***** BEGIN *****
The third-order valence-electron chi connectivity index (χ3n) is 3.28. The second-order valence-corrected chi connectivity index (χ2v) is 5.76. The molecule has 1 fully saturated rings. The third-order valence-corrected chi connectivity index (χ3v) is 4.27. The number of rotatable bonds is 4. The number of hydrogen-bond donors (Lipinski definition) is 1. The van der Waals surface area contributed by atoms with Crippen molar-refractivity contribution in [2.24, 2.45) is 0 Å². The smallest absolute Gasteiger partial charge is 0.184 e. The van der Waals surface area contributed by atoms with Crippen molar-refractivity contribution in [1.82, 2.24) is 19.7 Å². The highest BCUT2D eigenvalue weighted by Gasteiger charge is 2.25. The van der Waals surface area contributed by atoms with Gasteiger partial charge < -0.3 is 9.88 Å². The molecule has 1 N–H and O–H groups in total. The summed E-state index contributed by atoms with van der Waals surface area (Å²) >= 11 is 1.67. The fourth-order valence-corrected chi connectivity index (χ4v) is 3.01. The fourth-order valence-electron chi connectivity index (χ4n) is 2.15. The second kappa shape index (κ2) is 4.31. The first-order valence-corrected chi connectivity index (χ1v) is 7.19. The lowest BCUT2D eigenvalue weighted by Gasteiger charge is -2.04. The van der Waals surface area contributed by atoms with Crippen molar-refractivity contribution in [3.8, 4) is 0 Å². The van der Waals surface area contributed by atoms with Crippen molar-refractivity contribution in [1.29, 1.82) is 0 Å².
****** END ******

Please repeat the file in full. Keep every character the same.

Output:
The third-order valence-electron chi connectivity index (χ3n) is 3.28. The second-order valence-corrected chi connectivity index (χ2v) is 5.76. The molecule has 1 fully saturated rings. The third-order valence-corrected chi connectivity index (χ3v) is 4.27. The number of rotatable bonds is 4. The number of hydrogen-bond donors (Lipinski definition) is 1. The van der Waals surface area contributed by atoms with Crippen molar-refractivity contribution in [2.24, 2.45) is 0 Å². The smallest absolute Gasteiger partial charge is 0.184 e. The van der Waals surface area contributed by atoms with Crippen molar-refractivity contribution in [1.82, 2.24) is 19.7 Å². The highest BCUT2D eigenvalue weighted by Gasteiger charge is 2.25. The van der Waals surface area contributed by atoms with Gasteiger partial charge < -0.3 is 9.88 Å². The molecule has 1 N–H and O–H groups in total. The summed E-state index contributed by atoms with van der Waals surface area (Å²) >= 11 is 1.67. The fourth-order valence-corrected chi connectivity index (χ4v) is 3.01. The fourth-order valence-electron chi connectivity index (χ4n) is 2.15. The second kappa shape index (κ2) is 4.31. The first-order valence-corrected chi connectivity index (χ1v) is 7.19. The lowest BCUT2D eigenvalue weighted by Gasteiger charge is -2.04. The van der Waals surface area contributed by atoms with Crippen molar-refractivity contribution in [3.8, 4) is 0 Å². The van der Waals surface area contributed by atoms with Crippen molar-refractivity contribution in [1.29, 1.82) is 0 Å².